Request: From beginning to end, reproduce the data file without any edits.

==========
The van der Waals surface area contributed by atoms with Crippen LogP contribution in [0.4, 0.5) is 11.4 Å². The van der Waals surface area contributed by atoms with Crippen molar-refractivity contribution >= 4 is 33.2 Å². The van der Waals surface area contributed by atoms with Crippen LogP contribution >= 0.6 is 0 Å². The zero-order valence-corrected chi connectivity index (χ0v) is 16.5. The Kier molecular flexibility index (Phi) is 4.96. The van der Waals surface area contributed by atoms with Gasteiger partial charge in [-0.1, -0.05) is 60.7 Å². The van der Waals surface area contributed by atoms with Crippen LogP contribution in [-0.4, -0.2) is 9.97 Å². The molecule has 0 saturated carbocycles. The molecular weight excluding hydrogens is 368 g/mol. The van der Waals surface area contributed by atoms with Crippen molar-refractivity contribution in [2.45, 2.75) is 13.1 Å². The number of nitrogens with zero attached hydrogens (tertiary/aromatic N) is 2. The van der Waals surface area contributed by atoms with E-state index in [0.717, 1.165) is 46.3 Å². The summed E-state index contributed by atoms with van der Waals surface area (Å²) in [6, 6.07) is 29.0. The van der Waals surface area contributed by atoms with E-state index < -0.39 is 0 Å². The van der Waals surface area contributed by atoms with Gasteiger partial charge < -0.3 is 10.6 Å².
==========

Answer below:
The van der Waals surface area contributed by atoms with Crippen LogP contribution in [0.4, 0.5) is 11.4 Å². The van der Waals surface area contributed by atoms with Crippen molar-refractivity contribution >= 4 is 33.2 Å². The van der Waals surface area contributed by atoms with Crippen LogP contribution >= 0.6 is 0 Å². The zero-order valence-corrected chi connectivity index (χ0v) is 16.5. The Kier molecular flexibility index (Phi) is 4.96. The van der Waals surface area contributed by atoms with Gasteiger partial charge in [-0.1, -0.05) is 60.7 Å². The van der Waals surface area contributed by atoms with Crippen LogP contribution in [-0.4, -0.2) is 9.97 Å². The molecule has 0 saturated carbocycles. The molecular weight excluding hydrogens is 368 g/mol. The van der Waals surface area contributed by atoms with Crippen molar-refractivity contribution in [2.45, 2.75) is 13.1 Å². The number of nitrogens with zero attached hydrogens (tertiary/aromatic N) is 2. The van der Waals surface area contributed by atoms with E-state index in [0.717, 1.165) is 46.3 Å². The summed E-state index contributed by atoms with van der Waals surface area (Å²) in [6, 6.07) is 29.0. The van der Waals surface area contributed by atoms with E-state index < -0.39 is 0 Å². The van der Waals surface area contributed by atoms with Gasteiger partial charge < -0.3 is 10.6 Å².